In the field of international development, decades of evidence of women’s positive impact on socioeconomic outcomes have changed the way governments, donors, and aid organizations do their work. Nevertheless, despite a crescendo of calls for women’s participation in decision-making linked to peace and security over the last two decades, change has been slow to follow. But a recent increase in quantitative and qualitative research has the potential to transform the status quo. It is well known that women’s inclusion helps prevent conflict, create peace, and sustain security after the war ends.
There is overwhelming quantitative evidence that women’s empowerment and gender equality are associated with peace and stability in society. When women influence decisions about war and peace and take the lead against extremism in their communities, it is more likely crises will be resolved without recourse to violence.
Statistical analysis of the largest dataset on the status of women in the world today shows that where women are more empowered in multiple spheres of life, countries are less likely to go to war with their neighbors, to be in bad standing with the international community, or to be rife with crime and violence within their society. The causal direction is not yet clear, but it is evident that gender equality is a better indicator of a state’s peacefulness than other factors like democracy, religion, or Gross Domestic Product (GDP).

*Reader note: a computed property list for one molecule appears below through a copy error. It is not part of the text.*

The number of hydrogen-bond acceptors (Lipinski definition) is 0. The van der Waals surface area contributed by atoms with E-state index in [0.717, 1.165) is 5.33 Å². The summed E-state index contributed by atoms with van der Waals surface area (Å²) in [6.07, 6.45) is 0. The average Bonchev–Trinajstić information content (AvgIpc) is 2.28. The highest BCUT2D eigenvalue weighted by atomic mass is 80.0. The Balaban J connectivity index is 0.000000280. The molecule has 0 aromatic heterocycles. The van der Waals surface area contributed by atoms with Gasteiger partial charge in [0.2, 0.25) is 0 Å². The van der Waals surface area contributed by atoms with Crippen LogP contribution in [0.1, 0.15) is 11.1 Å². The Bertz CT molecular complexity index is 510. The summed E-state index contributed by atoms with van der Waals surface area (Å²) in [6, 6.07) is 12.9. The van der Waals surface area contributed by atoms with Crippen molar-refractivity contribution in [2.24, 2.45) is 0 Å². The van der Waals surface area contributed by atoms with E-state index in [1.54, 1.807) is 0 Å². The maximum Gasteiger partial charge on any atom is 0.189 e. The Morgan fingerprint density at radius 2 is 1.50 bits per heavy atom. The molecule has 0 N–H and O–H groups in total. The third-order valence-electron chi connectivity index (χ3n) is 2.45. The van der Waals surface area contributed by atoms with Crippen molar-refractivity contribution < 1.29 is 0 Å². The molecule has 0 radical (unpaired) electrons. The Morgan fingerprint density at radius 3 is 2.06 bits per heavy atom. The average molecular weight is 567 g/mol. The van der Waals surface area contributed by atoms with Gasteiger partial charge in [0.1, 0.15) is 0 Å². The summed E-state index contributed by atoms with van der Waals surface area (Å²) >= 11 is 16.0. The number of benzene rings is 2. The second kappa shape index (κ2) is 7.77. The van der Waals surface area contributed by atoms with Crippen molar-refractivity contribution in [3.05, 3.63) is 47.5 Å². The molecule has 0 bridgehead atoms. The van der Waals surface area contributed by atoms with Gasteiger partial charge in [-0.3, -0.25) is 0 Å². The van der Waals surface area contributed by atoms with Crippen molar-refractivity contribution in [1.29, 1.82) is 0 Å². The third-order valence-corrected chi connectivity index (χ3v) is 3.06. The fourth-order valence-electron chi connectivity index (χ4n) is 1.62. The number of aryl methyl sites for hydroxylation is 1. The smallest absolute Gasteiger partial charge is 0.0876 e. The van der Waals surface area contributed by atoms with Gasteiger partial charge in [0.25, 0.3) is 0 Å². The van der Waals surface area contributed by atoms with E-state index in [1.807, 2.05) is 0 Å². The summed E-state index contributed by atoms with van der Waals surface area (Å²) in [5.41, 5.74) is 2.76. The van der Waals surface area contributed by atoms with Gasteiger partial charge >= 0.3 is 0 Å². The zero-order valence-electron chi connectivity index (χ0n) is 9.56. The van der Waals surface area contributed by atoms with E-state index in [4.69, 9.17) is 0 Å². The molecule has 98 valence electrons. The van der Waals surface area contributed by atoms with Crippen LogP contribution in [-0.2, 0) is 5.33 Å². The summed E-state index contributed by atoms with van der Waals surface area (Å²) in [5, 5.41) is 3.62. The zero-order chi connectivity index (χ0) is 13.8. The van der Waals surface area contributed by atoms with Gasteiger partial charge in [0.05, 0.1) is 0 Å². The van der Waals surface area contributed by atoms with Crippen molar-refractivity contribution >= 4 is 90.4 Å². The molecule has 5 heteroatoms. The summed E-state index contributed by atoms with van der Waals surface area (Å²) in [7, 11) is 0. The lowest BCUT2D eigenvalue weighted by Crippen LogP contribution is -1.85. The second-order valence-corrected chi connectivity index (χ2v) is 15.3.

Similarly, gender inequality has been revealed as a predictor of armed conflict in a number of empirical studies, whether measuring conflict between states or within states. Many studies show a direct relationship between women’s decision-making power with regard to peace and conflict and the likelihood that war will break out.
When it comes to preventing violent extremism, for example, there are countless cases of women in civil society adopting effective nonviolent approaches rooted in cooperation, trust, and access to communities.